KARACHI: Many would be surprised to learn that the State Life Insurance Corporation of Pakistan (SLICP) generated a larger amount of first-year individual life insurance premiums from Sialkot than from Karachi in 2011; even though the number of people living in Sialkot, as per the most recent national census report, account for only 5% of Karachi’s total population.
Not only Sialkot, but Faisalabad, Lahore and Multan were also ahead of Karachi in terms of new premiums for the country’s largest life insurance company in 2011.
While talking to The Express Tribune, SLICP Chairman Shahid Aziz Siddiqi said that Faisalabad, for example, generated new premiums of Rs1.14 billion in 2011, as opposed to Karachi’s Rs780 million in the same period, because of State Life’s traditionally effective sales and marketing team in the city.
However, a more likely reason seems to be the strong presence of private life insurance companies in Karachi which, according to Siddiqi himself, are neck and neck with State Life as far as individual life insurance is concerned.
The fact that private insurance companies are able to compete with the life insurance giant, at least in Karachi, shows that they have come a long way since 1992 – when the private sector was first allowed to participate in the life insurance business in Pakistan. Life insurance operations of 32 companies had been nationalised by Zulfikar Ali Bhutto in 1972 and merged under the SLICP, which remained the sole player in the life insurance market till 1992.
State Life is still by far the dominant player in the life insurance sector in Pakistan: out of 4.1 million individual life insurance policyholders, it caters to 3.7 million – representing a market share of over 90%. While State Life’s total assets in 2010 were booked at Rs251.48 billion, collective assets of the six private companies operating in the life insurance business in the same year were just Rs39.43 billion; less than 16% of State Life’s total assets.
So, while private life insurance companies may have managed to grab a considerable market share in Karachi at least, smaller cities and towns are still dominated by State Life. According to Siddiqi, one of the reasons why State Life has consistently performed well in rural areas is its sales force – about 67% of its 110,000-strong sales force is based in small towns and rural areas.
In 2007, State Life’s annual new premiums were Rs3.70 billion. They increased to Rs11.64 billion in 2011 – a rise of 214.6%. Similarly, the number of State Life’s individual life insurance policyholders increased from 2.3 million in 2007 to 3.7 million in 2011 – spiking about 61% in the period.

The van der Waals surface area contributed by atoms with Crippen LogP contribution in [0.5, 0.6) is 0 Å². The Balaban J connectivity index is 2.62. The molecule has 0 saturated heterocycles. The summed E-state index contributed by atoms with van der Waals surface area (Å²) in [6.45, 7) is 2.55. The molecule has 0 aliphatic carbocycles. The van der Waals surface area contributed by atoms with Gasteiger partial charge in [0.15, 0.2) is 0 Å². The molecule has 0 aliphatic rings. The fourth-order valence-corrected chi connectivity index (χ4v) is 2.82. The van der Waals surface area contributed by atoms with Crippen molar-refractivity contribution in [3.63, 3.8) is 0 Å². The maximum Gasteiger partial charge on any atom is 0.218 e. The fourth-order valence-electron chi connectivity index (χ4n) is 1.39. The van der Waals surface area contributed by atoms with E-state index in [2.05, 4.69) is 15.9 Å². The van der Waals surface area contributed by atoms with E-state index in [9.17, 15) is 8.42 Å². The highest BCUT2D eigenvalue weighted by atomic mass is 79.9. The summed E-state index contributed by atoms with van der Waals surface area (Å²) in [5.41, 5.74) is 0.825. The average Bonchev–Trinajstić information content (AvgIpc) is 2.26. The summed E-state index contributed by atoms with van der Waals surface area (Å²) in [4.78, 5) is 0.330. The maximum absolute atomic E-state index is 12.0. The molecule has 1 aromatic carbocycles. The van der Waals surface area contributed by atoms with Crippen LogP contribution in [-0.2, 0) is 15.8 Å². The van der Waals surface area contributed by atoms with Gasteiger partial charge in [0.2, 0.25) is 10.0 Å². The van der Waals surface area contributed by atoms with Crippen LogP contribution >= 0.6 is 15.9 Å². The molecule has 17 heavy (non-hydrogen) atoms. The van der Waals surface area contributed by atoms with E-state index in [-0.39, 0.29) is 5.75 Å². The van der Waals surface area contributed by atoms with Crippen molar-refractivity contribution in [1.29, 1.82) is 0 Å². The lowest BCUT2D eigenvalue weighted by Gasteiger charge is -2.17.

“Continuity of policies and management for a reasonable amount of time ensures better governance and creative, new products,” Siddiqi said in this regard. A former civil servant belonging to the District Management Group (DMG) of the Central Superior Services (CSS), Siddiqi was appointed as SLICP chairman in June 2008 and has been continuing in that capacity since.
As of December 2011, the investment portfolio of State Life stood at Rs275.11 billion. Its investment income for the year was Rs31.17 billion.
A close look at the investment structure and returns of State Life reveals that while more than 70% of its investment portfolio consists of government securities, their share in total investment income in 2011 was 66%.
On the contrary, only 9% of its investments were in equities by the end of 2011, although their share in investment income for the same year was over 13%; signifying the fact that increasing investments in equities may lead to higher levels of income from investments.
However, Siddiqi disagrees. “We’re very cautious when it comes to investing in equities. We’re a repository of the trust of our policyholders. We don’t want to expose them to risk, and that’s why we invest in blue-chip companies only.”
He says 88 out of every 100 insurance policies at State Life mature within the policyholders’ lifetime. The average annual yield of different insurance products of State Life is 13.5%, he adds. “Linking life insurance solely to death is unfair. It’s as much about savings as it’s about hedging against unforeseen events in life.”
Published in The Express Tribune, June 11th, 2012.